February 8, 2013 - Energy Academic Group
Status of Global Lithium Industry and Related Energy Storage Technologies
February 8, 2013
Chief Executive Officer
PolyStor Energy Corporation
This talk will provide a perspective on different energy storage technologies and the challenges of commercializing them. Jim Kaschmitter will contrast the relative advantages and deficiencies of each of these technologies. He will review his successful commercialization of lithium-ion batteries, micro fuel cells and supercapacitors, including peripheral involvement in commercialization of Zn-Air batteries in the U.S. and China. He will discuss manufacturing facilities he built for energy storage devices in California, Ohio, South Korea, China and Thailand. The talk will contrast the relative difficulties of commercializing energy storage technologies as compared with other technologies that the U.S. has enjoyed success in, such as semiconductors, software and the internet. Rechargeable energy storage presents a distinct new set of challenges that are somewhat outside of recent domains of experience in the U.S., and present a new challenge, particularly in light of the increasing flight of U.S. talent to non-technical disciplines. Recent reports indicate that there are now 1,000 lithium-ion battery companies in China. Recognizing its strategic importance, and in response to recent U.S. government investments in rechargeable batteries, China's government is making an unprecedented investment in battery technology and manufacturing, particularly for electric vehicles. The speaker will give a perspective on China's rapid progress in this critical area.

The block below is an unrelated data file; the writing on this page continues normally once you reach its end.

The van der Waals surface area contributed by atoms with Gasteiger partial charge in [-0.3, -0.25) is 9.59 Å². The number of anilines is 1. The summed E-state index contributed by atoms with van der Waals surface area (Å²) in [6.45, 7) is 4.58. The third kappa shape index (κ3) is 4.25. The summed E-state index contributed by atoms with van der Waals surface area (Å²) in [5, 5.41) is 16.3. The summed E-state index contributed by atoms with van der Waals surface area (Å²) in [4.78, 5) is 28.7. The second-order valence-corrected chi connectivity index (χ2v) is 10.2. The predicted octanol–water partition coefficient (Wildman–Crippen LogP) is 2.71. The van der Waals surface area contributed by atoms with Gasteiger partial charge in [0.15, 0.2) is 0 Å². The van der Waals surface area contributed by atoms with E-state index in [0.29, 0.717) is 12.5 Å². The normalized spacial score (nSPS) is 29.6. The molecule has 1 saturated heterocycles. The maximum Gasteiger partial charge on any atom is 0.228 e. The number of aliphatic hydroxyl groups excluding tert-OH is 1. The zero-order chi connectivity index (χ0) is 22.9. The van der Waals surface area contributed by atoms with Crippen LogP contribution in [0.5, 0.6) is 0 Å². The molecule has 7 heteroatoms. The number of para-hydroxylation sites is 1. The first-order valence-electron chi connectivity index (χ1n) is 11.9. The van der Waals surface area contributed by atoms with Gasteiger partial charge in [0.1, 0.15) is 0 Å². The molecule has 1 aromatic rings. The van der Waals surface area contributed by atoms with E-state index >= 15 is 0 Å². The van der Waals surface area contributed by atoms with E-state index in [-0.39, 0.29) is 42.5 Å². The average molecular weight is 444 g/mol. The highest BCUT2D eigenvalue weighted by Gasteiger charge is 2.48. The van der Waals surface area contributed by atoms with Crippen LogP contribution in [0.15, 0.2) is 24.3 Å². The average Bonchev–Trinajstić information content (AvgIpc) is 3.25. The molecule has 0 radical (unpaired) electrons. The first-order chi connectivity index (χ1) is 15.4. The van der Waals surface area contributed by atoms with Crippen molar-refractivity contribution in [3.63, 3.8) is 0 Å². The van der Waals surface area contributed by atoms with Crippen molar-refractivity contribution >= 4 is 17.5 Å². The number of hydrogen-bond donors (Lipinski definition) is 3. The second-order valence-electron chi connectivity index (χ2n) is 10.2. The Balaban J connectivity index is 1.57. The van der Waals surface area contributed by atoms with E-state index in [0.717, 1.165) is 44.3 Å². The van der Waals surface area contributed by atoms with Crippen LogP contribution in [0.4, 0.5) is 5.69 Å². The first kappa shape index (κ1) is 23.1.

Jim Kaschmitter is a distinguished "serial entrepreneur" establishing his first startup in 1972. Following graduate school at Stanford and an early a career in supercomputer and chip design in Silicon Valley, he became a lead engineer for the Strategic Defense Initiative Office (SDIO) "Star Wars Program" at Lawrence Livermore National Laboratory (LLNL), with responsibility for fault tolerant computers and image processing. He subsequently co-founded nChip, an early innovator in multi-chip electronics packaging, eventually acquired by Flextronics Corporation. In 1989 he became the power engineer for SDIO's Brilliant Pebbles orbital kinetic kill vehicle where he led pioneering efforts in amorphous silicon solar arrays on flexible substrates, laser-doped SiC power conversion devices, carbon aerogel supercapacitors and lithium-ion batteries. While at LLNL he led the development of the solar arrays for the Pathfinder solar powered UAV that were later incorporated into the Helios UAV that achieved an altitude record of 97,000 ft MSL. In 1993 he co-founded PolyStor Corporation, the only domestic company at that point in time to have manufactured Li ion in high volume on U.S. soil with sales to several leading OEMs. He also founded PowerStor (electrolytic supercapacitors) and UltraCell (small portable methanol powered fuel cells).
Dr. Daniel A. Nussbaum
Naval Postgraduate School
Principal, Energy Academic Group
Monterey CA 93943